The questionnaire was quite long; it took about 30 min to complete. The method of data collection was a face-to-face interview combined with tasks that the respondent filled in the questionnaire her/himself (marking preferences in graphic scales—see below, mental map—not used in this article). All respondents participated in data collection voluntarily, always had the opportunity not to answer the question (or not fill it in), and all work with their data was strictly anonymous—the respondent only filled in gender, age group, district or state from which s/he came and the size of the group with which s/he spends her/his vacation. A total of 556 responses were obtained.
The questionnaire was divided into eight parts:
  • Socio-demographic identification of the respondent;
  • Details of her/his vacation;
  • Visitor motivation and preferences;
  • Evaluation of satisfaction with services in the region;
  • Perception of the tourist region Bohemian Paradise;
  • Specific holiday experiences (qualitative information complementing quantitative scales);
  • Evaluation of the holiday from the point of view of satisfaction;
  • Interest in the “Bohemian Paradise Card” (if there was a card after which there would be free entry to various attractions, would the respondent be interested in it?).
To understand the motivation of visitors (why they came to spend their holidays in the Bohemian Paradise Geopark) and their preferences (what they want to see, do, experience here), parts 3, 6, and 7 were the crucial ones in the questionnaire. The answers to these parts formed the background data for the analysis presented in this article. Therefore, we commented on them in more detail below.
In the “ Visitor motivation and preferences “ section, two questions were important:
Why did you decide to come here on vacation?
An open question, the answers to which were subsequently qualitatively processed/recoded into parent keywords.
Please indicate on the graphic scales what you want to visit, see, or experience during your holiday:
A battery of 11 sub-questions, asking respondents to mark their answers on a graphic scale, was used. The graphic scale consisted of a line 10 cm long, at the ends of which extreme answers were indicated: “I am not interested at all” and “I am most interested”. The respondent’s answer (comma crossing the line) was subsequently recoded to the value 0–100 (this is the measured distance in millimeters, where 0 means the extreme answer “I am not interested at all” and 100 the extreme answer “I am most interested”). The respondent commented on the following items:
Rocks, rock formations
Castles, chateaux
Museums, galleries, folk buildings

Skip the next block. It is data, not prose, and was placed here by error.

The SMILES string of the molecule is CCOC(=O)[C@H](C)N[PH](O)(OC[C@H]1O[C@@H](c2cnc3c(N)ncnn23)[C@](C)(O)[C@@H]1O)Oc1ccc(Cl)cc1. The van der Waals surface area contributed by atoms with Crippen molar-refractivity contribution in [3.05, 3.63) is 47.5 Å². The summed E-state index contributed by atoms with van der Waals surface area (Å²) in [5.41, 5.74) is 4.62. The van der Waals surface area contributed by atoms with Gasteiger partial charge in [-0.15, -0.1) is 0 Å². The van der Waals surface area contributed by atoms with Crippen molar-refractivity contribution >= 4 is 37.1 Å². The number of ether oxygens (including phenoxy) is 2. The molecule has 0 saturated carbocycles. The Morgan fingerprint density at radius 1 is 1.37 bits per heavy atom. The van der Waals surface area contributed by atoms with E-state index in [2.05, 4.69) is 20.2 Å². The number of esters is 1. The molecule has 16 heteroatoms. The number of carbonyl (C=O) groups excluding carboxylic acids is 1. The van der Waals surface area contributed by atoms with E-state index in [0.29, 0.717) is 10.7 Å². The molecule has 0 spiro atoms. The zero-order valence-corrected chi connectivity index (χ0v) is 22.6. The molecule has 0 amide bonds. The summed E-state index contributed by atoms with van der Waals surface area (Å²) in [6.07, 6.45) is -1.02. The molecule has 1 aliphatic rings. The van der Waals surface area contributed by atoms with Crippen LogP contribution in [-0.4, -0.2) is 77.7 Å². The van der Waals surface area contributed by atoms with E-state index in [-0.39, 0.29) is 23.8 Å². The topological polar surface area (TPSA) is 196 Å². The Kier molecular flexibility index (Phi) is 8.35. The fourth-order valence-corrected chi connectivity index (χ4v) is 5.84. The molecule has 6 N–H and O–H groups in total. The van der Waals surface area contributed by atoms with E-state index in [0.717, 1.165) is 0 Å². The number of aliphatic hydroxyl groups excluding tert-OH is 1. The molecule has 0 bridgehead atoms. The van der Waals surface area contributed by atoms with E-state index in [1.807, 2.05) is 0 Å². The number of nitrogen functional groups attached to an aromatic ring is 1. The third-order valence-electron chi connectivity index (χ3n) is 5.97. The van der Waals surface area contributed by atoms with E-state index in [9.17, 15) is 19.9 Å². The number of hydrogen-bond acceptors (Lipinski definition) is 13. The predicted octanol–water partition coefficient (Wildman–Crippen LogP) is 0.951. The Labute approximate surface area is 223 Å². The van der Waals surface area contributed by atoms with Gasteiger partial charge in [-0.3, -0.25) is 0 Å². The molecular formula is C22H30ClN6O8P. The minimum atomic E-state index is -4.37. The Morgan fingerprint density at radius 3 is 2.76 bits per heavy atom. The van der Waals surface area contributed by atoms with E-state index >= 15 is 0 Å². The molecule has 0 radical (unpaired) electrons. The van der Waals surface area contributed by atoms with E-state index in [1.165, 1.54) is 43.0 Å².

Forests, meadows, landscape views
Swimming, sunbathing
Walking, hiking
Good food and drink
Festivals, social events
Events and attractions for children
Well-being and relaxation
Something else: (any other answer—open question; the answers were not evaluated, they only served as a check of the completeness of the list above)
In the “Specific holiday experiences “ section, four questions were important:
What have you liked the most so far?
What have you missed the most so far?
What has disappointed you the most so far?
What has surprised you?
Of course, all questions concern the respondent’s holiday in the region. These are open questions, and their answers were subsequently qualitatively re-coded into parent keywords.
In the “Evaluation of the holiday from the point of view of satisfaction” section, another two questions were important:
What sites would you recommend to your friends?
An open question, all answers were recorded.
Would you come back here again? Why?
An open question, the result is a binary variable yes/no and a free answer qualitatively re-coded into parent keywords.

2.3. Method

In the first part of the analysis, the results from the battery of graphical scales were processed using K-means cluster analysis. The K-means method was chosen based on its suitability for a given dataset, which contains data that do not have a normal distribution, is not very affected by extreme values, and is mutually comparable. Therefore, K-means was chosen from various methods of cluster analysis. Only the answers of the respondents who filled in all the items on the graphic scales were included in the analysis. In total, responses from 555 respondents were processed (only 1 did not fill in all). The resulting number of clusters was chosen based on the rule on minimizing the loss function [47] when the number of clusters was selected at which the last time there was a significant decrease in the loss function. Based on this rule, the division into 7 clusters was chosen.
After the K-means analysis divided the file into individual clusters, additional qualitative information was sought for these clusters, the source of which was all other questions mentioned in the previous subchapter. These are therefore mainly open-ended questions, in which the frequency of answers recoded into keywords was assessed. The method used for recoding was axial coding [48], in the case of some questions only the selection of keywords or names from the respondent’s record. Hence, qualitative information serves to better understand the motivations and preferences of respondents, divided into quantitatively defined categories. The answers from some questions were grouped into one variable because they described similar things, only the wording was different.

3. Results